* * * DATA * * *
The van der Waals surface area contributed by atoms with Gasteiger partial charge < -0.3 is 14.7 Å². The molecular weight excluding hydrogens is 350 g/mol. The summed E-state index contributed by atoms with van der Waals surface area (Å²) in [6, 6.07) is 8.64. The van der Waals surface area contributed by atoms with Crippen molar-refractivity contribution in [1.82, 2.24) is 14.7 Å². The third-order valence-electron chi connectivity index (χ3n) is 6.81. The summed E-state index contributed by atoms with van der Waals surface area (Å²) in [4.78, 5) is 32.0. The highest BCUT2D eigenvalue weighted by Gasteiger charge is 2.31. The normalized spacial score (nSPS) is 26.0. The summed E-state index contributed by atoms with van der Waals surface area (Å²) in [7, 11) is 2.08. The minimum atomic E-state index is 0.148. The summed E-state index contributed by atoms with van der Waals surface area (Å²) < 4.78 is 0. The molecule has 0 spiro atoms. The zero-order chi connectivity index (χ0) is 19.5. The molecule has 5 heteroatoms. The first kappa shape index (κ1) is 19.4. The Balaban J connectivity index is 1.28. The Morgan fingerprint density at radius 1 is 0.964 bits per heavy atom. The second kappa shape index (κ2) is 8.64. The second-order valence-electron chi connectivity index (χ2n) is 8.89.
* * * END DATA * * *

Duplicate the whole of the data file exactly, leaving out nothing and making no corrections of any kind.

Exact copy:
The van der Waals surface area contributed by atoms with Gasteiger partial charge < -0.3 is 14.7 Å². The molecular weight excluding hydrogens is 350 g/mol. The summed E-state index contributed by atoms with van der Waals surface area (Å²) in [6, 6.07) is 8.64. The van der Waals surface area contributed by atoms with Crippen molar-refractivity contribution in [1.82, 2.24) is 14.7 Å². The third-order valence-electron chi connectivity index (χ3n) is 6.81. The summed E-state index contributed by atoms with van der Waals surface area (Å²) in [4.78, 5) is 32.0. The highest BCUT2D eigenvalue weighted by Gasteiger charge is 2.31. The normalized spacial score (nSPS) is 26.0. The summed E-state index contributed by atoms with van der Waals surface area (Å²) in [7, 11) is 2.08. The minimum atomic E-state index is 0.148. The summed E-state index contributed by atoms with van der Waals surface area (Å²) < 4.78 is 0. The molecule has 0 spiro atoms. The zero-order chi connectivity index (χ0) is 19.5. The molecule has 5 heteroatoms. The first kappa shape index (κ1) is 19.4. The Balaban J connectivity index is 1.28. The Morgan fingerprint density at radius 1 is 0.964 bits per heavy atom. The second kappa shape index (κ2) is 8.64. The second-order valence-electron chi connectivity index (χ2n) is 8.89.